“Endless freefall is evidence of growth,” Beomgyu sings in the opening track to Tomorrow x Together (TXT)’s latest album, The Name Chapter: Freefall. He goes on to observe, “When I woke up, it’s different from the dream that ended.” These lines capture the overall intent of this album, and this stage of TXT’s career.
In their initial The Dream Chapter series, TXT established a signature sound of dreamy, whimsical pop with theatrical and energetic performances. With The Chaos Chapter: Freeze and its repackage The Chaos Chapter: Fight or Escape, the group began to vary their sound, dabbling particularly in emo and pop-punk. In their January 2023 mini-album The Name Chapter: Temptation — which reflected the allure of eternal youth — TXT continued to experiment with genres like afrobeat and bossa nova.
The Name Chapter: Freefall continues TXT’s foray into new genres, particularly rock, represented with “Skipping Stones,” “Blue Spring,” and the opening track “Growing Pain”. With the latter song, the group delves into hard rock for the first time. The 20-second intro, with its grungy guitars and wailing background vocals, immediately creates the impression of “free falling”. The pulsing The song capitalizes on the members’ vocal strengths, from Taehyun’s raspy growls to Beomgyu’s sing-talking baritone. Hueningkai has a number of standout moments, which is perhaps not surprising, as he wrote lyrics along with Taehyun and Yeonjun.
In sharp contrast with “Growing Pain” is the next song, title track “Chasing That Feeling,” a synth-pop song resembling A-ha’s classic “Take On Me.” The retro sound fits the nostalgic, bittersweet vibe that the minor key creates. The song is melodic, groovy, and very catchy, yet is surprisingly restrained for a TXT single. The pre-chorus and chorus build, but do not quite explode in the way the members can deliver. The synth dominates the soundscape; more instrumentation could have made the song fuller. “Chasing That Feeling” is the first title track without the involvement of TXT’s main producer Slow Rabbit— there is drama and an undercurrent of longing in his songs that seems missing here.
With so much variation in genre in the album, the connecting thread among the songs seems to be the “freefall” concept, at least among the B-sides. The Name Chapter: Freefall is full of references to TXT’s past. Even the album’s promotional teaser photos put a twist on those from previous eras — in one example, the members replicate their poses from a concept photo for The Dream Chapter: Eternity. Instead of standing under a glass ceiling, though, they are below an open sky, standing on a rooftop covered in broken glass.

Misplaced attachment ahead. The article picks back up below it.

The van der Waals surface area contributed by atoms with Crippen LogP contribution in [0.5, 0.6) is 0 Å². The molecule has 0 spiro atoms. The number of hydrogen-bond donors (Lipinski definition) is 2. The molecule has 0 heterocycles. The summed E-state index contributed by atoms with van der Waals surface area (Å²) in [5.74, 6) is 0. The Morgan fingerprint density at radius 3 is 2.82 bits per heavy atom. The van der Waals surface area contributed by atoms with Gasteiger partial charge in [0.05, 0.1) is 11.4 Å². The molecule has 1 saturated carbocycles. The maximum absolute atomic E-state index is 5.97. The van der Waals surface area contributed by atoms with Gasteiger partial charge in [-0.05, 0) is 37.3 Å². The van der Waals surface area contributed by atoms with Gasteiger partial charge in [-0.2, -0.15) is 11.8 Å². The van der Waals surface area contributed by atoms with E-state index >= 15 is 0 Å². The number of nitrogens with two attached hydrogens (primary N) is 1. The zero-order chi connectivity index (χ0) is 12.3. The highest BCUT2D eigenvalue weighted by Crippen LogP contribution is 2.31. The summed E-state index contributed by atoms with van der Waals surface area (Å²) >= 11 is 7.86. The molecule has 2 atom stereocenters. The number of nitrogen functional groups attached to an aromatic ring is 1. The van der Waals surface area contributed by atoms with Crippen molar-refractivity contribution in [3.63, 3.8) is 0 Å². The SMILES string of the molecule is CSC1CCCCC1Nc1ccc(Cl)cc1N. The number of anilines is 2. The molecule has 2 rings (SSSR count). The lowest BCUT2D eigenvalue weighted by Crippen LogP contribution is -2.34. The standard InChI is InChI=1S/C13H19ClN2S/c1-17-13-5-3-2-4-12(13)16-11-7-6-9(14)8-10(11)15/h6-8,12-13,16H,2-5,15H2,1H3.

A couple of B-sides allude to TXT’s debut single “Crown,” also known in Korean as “One Day, a Horn Grew from My Head.” “Crown” is a song from the perspective of a speaker who feels awkward or isolated due to his differences, until he encounters someone else with unusual features. Fan song “Blue Spring” confirms that TXT’s fandom MOA were the ones to transform the horn to a crown. “Deep Down,” with the Korean title “The Horn Rising from My Head is My Crown,” delves further in its lyrics. The first verse also refers to the initial “embarrassment” about the horns, but then in the following refrain the speaker comes to a realization:
Endlessly trying to escape
But in the end, I meet myself and the horns
In the pitch-black darkness
Right before I shatter you, I realize
Without you, I am nothing
He understands that the “horns” are part of his identity, and eventually embraces them as “the special one and only given to me.” With the assertion, “Deep down I need you more” in the chorus, the tempo quickens and the accompanying EDM beats feel self-celebratory.
“Dreamer,” on the surface a sensual R&B song, also refers to past songs with Peter Pan references. “Maze in the Mirror,” which Beomgyu wrote about his pre-debut days, conveyed the idea of wanting to be an “eternal Peter Pan” and a “star.” The song “Farewell, Neverland” from The Name Chapter: Temptation continued the Peter Pan motif, but instead said goodbye to this fantasy of perpetual youth.